Mean Machine is director Barry Skolnick's British spin on the 1974 Burt Reynolds hit The Longest Yard. The film sticks closely to the story line of its predecessor. The main character is a former soccer star, Danny Meehan (former soccer… More Mean Machine is director Barry Skolnick's British spin on the 1974 Burt Reynolds hit The Longest Yard. The film sticks closely to the story line of its predecessor. The main character is a former soccer star, Danny Meehan (former soccer star Vinnie Jones), and the convicts play soccer against the guards, not American football. Matthew Vaughn, who produced Guy Ritchie's Lock, Stock, and Two Smoking Barrels and Snatch, also produced this film. After leading the cops on a drunken high-speed chase, and fighting with them, Danny, whose pro career ended when he threw a game, ends up in prison, where he finds a surprising amount of resentment among the other inmates. As a friendly old-timer, Doc (David Kelly) explains, "You had everything they ever dreamed of, and threw it all away." Danny meets Sykes (John Forgeham), the gangster who basically runs the prison. The Governor (David Hemmings) (or warden) asks Danny to coach the guards' soccer team. They already have a coach, head guard Burton (Ralph Brown), who warns Danny to turn the job down. Instead, Danny proposes he organize a prisoners' team to give the guards a practice game. He gets help from Massive (Vas Blackwood), a small, amiable black man who describes his name as "ironic." The psychotic, drooling Nitro (Stephen Walters) makes recruiting difficult by accusing Danny of being a snitch. Things turn around, however, when Danny rescues Massive from a beating by a racist guard. This wins the other prisoners over, and Monk (Jason Statham), a maniacally violent alleged cannibal, becomes the goalkeeper. After a few practices, the team is ready to play the well-trained guards in a brutally dirty match. Every actor had to pass a "soccer audition" before being cast in the film, and they all do their own playing in the match.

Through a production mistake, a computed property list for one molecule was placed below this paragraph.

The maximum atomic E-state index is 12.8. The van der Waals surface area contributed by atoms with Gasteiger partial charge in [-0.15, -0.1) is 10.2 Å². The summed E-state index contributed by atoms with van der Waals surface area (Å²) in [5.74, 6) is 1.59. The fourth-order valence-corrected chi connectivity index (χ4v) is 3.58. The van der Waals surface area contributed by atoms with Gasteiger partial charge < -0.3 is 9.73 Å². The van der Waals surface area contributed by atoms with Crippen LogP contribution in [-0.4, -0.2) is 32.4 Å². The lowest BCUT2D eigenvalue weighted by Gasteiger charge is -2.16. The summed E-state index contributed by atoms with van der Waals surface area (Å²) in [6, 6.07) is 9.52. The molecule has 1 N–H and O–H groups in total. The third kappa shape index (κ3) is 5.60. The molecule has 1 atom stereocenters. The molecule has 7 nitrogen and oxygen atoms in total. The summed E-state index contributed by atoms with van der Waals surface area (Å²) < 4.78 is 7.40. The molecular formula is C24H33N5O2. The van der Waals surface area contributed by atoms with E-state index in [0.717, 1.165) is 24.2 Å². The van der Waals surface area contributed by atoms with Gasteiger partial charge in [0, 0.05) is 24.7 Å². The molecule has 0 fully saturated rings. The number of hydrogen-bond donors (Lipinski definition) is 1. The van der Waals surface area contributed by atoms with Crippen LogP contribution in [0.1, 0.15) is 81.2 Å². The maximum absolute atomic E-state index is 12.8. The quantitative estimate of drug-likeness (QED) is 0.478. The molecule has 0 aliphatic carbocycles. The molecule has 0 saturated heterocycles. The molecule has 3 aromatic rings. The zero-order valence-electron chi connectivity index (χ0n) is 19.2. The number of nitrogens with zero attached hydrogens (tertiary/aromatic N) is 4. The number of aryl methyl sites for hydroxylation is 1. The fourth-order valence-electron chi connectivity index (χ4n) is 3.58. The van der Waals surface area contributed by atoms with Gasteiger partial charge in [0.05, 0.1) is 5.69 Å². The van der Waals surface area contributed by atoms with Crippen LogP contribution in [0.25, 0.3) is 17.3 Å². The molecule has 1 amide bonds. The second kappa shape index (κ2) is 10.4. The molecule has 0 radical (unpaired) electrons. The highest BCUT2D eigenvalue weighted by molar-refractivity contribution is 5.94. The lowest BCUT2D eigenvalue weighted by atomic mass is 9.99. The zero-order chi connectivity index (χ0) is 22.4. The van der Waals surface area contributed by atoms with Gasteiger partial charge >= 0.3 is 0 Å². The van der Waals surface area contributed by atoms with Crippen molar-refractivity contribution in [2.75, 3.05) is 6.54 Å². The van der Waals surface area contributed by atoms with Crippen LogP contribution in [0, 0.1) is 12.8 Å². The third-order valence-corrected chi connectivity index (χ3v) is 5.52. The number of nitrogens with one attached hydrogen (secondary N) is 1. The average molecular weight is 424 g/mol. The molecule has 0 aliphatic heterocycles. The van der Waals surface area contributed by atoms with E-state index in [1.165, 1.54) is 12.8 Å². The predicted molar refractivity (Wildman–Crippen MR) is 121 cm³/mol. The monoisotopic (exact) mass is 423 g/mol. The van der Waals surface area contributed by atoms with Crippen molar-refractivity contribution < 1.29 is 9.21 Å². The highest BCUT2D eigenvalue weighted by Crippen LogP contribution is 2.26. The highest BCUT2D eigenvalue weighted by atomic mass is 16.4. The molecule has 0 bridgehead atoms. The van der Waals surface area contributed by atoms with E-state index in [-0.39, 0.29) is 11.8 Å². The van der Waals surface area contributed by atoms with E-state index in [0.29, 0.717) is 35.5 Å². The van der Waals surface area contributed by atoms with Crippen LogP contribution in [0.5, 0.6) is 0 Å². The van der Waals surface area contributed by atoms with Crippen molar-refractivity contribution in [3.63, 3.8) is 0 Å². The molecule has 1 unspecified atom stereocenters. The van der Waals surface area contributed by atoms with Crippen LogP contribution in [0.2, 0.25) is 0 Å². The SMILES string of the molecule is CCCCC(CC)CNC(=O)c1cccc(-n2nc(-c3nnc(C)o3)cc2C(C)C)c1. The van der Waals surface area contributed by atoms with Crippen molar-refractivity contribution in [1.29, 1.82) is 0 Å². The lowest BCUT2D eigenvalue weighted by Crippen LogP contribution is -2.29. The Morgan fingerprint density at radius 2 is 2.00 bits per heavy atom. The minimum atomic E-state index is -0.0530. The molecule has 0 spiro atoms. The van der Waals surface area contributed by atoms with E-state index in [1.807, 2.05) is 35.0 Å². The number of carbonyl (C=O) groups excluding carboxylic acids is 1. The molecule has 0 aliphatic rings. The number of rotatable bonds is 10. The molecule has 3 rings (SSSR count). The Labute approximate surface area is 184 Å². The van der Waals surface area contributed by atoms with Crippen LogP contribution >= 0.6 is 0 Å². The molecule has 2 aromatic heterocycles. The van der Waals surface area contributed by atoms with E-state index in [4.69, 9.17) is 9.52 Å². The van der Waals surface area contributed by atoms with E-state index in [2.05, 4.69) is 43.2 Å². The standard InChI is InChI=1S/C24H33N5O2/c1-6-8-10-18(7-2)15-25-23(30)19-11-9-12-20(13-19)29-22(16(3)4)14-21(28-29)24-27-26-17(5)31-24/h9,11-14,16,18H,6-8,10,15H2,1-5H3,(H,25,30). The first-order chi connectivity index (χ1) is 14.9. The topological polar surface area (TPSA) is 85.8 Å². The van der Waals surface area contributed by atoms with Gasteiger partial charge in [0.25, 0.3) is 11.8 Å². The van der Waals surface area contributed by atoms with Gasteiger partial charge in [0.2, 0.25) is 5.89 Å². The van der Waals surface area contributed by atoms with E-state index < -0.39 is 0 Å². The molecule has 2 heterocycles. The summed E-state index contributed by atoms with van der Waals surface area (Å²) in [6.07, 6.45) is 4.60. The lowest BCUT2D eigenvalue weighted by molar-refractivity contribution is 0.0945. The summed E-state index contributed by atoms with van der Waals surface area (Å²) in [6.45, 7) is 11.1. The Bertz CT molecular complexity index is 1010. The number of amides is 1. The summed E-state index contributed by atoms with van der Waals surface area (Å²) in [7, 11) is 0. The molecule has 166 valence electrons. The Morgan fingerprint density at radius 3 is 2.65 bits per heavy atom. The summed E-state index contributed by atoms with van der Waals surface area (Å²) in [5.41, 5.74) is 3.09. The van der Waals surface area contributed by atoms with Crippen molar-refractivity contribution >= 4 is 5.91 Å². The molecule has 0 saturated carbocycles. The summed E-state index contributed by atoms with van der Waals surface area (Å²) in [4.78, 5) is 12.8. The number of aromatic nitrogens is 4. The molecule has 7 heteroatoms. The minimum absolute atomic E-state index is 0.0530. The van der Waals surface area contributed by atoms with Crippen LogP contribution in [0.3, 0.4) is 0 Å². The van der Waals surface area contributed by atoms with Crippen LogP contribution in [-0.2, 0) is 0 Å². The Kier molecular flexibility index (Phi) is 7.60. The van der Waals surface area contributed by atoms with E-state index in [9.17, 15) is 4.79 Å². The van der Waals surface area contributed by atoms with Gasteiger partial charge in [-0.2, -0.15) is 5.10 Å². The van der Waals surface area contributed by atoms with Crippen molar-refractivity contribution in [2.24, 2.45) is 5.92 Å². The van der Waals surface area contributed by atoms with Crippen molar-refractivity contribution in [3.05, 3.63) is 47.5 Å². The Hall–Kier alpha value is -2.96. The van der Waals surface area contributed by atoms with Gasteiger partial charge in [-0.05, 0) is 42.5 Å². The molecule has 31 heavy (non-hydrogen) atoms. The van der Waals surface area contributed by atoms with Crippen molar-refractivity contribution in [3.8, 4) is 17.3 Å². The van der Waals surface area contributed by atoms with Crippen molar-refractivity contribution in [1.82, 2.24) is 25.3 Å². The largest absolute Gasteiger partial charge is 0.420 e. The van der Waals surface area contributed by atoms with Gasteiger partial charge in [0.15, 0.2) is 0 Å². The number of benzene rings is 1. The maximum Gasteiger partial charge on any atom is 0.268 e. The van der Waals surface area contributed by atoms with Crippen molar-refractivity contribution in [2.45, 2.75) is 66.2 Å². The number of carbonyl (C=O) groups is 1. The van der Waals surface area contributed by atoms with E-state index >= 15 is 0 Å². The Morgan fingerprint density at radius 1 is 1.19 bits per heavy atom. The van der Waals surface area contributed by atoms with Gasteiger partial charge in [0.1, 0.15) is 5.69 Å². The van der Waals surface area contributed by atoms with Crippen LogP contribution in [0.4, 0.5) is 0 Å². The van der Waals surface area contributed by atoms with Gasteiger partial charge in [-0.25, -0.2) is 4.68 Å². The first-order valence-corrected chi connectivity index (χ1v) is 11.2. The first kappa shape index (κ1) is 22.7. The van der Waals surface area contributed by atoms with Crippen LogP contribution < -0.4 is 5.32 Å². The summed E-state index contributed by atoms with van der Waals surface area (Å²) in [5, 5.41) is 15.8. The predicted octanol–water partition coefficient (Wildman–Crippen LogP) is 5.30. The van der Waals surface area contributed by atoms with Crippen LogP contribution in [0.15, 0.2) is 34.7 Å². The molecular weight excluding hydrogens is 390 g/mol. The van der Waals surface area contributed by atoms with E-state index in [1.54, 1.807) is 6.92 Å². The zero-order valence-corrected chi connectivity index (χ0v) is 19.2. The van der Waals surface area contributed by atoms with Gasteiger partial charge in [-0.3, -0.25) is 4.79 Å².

Consensus: Despite some genuine wit, this crowd pleaser is filled with too many cliches.